Woodcarvers use several different techniques in staining their chip carving. Many will take a small brush, such as a #8 quill, to stain the entire panel with a very light colored stain, wiping the excess stain from the wood with paper toweling. After the lighter stain dries, the next step is to apply a darker stain. As before, wipe the excess stain shortly after applying it. The stain will appear much darker in the carved areas of the design.
I wanted to accentuate the contrast in my chip carving panels even further. So I decided to modify the standard staining technique.
Before carving I sealed the basswood blanks with a mixture of 50% polyurethane varnish thinned with 50% mineral spirits. I coated the panels with several coats of this mixture, lightly sanding between coats. When it comes time to stain the incised carving, the polyurethane varnish mixture will act as a barrier coat blocking the stain from coloring the uncarved areas. Generous coats of sealer on the sides of the wood blank will prevent the end grain from soaking up too much stain resulting in a noticeably darker color.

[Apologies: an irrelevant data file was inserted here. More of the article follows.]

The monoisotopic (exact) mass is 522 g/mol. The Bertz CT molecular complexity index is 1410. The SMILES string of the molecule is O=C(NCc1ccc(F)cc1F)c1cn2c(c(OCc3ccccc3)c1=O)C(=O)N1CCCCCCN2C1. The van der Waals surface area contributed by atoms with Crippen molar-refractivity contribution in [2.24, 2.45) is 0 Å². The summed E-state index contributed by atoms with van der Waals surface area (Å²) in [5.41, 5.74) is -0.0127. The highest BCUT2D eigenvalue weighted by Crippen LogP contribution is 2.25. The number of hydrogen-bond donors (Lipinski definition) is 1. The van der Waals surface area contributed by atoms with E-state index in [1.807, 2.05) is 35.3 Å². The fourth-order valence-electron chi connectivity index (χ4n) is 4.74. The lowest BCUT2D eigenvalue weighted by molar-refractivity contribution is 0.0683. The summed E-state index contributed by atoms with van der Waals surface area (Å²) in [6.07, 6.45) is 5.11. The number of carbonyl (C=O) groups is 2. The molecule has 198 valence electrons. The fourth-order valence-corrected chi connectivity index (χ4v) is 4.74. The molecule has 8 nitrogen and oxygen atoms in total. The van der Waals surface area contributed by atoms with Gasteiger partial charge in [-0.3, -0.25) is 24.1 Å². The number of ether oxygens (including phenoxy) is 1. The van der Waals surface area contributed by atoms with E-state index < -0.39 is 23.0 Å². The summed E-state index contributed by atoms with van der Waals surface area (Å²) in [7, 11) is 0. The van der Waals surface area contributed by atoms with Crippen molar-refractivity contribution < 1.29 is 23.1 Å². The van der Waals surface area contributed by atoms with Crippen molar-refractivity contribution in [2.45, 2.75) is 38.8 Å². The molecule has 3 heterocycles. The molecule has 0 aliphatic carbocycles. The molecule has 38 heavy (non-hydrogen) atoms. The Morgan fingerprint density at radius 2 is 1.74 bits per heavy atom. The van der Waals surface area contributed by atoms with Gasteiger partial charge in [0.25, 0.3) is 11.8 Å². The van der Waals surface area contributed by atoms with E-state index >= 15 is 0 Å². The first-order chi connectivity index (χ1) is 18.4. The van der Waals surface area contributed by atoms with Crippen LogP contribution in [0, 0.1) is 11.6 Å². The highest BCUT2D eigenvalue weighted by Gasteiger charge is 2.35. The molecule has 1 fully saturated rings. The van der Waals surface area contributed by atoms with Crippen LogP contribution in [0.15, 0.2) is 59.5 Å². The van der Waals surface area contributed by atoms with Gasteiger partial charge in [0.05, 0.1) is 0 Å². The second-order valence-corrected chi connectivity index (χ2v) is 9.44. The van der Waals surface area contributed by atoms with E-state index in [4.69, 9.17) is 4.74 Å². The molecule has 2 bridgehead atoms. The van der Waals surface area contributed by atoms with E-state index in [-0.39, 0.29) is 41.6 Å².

After the last coat was completely dry, I applied RTape’s 4075RLA Conform® Series application tape to the panel, trimming the excess around the blank. I then transferred my pattern to application tape, using Saral paper to trace the design. See the photo below. Saral paper is similar to carbon paper, but is available in several colors other than graphite. You can buy it on-line at: www.dickblick.com.
Covering the wood blank with Conform® application tape prevents leaving telltale marks on the wood. After carving the design remove the Conform® tape from the wood. Without stain, the design looks very bland. See the photo below.
Using a stiff bristle brush apply a dark gel stain into the incised areas of the panel. Then coat the remaining portions of the surface and the edges. Immediately wipe off the excess stain with paper toweling. If there is stubborn residual stain in the recessed areas of the design, use a stiff bristle brush, such as a fitch, to dry brush away the excess.
Before varnishing the project, wait at least 24 hours for the stain to thoroughly dry. There are different types of varnishes that you can use. I prefer to brush on thin coats of polyurethane. Other carvers prefer a spray varnish. The choice is yours.